22 Agamben (1998) re-conceptualized the concept of biopolitic of Foucault and proposed that biopolitic is not only in the modern states, but it is in every level of governing of the state in any time. According to Agamben (1998), the individuals’ political acts are limited by the states, meaning that the state decides for the limits of area of politics of the subjects. Individuals are reduced to “bare life” condition (that is ‘biological bodies’) by the state policies. When subjects are eliminated from the area of politics, they are put into the ‘state exception’ condition (Lemke, 2011). Agamben proposes that the prisons are the clearest example of the condition of ‘state exception’. Since whatever the individuals’ thoughts and acts are, they are confined to places by juridical acts. Those places aim to make practices through bodies of them, seeing them as ‘exceptions’ for production of new- bodies. The concept of ‘camp’ of Agamben is important term for ideology of prisons. Camp is constructed on the state of exception condition. (Agamben, 2001, cited in Fırat and Topaloğlu, 2012).It refers to the isolation of bodies from society and captivation of them. In this kind of context, the individuals’ rights of act of having a voice are taken from them. Their bodies’ action, interaction with society and productivity are destroyed. This leads to production of biological bodies (‘bare life’) which is out of ‘human condition’.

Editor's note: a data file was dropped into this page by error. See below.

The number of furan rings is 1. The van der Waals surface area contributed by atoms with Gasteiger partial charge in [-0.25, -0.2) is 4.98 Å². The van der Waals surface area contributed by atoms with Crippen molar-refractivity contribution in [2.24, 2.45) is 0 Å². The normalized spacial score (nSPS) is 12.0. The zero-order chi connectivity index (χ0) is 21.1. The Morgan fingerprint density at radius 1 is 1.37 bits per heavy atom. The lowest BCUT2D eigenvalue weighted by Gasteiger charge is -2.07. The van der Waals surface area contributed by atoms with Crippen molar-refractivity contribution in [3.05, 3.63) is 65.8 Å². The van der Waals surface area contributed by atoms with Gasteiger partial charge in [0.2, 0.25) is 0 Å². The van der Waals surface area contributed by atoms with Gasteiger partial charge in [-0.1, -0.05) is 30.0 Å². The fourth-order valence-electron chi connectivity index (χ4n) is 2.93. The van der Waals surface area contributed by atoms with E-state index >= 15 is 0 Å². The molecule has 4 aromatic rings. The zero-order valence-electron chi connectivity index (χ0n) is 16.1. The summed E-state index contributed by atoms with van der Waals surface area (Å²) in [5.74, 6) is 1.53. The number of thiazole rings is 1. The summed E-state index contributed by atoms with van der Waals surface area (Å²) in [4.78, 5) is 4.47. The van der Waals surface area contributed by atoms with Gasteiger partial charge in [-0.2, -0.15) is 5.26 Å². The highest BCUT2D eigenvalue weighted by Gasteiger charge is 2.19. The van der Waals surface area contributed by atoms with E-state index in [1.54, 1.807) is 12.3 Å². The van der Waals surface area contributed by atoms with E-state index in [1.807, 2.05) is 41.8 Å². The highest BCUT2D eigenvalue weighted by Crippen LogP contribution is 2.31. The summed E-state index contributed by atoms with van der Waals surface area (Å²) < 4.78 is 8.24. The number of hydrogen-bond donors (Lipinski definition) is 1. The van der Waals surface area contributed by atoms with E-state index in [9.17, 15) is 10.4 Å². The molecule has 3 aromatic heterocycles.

Fırat and Topaloğlu (2012) highlights that Diyarbakır Military Prison corresponds to the “camp” and they proposed that the ‘massacre’ happened in biopolitical dimension there. Every space was transformed into torture in Diyarbakır Prison. The prisoners were being tried to reduce to the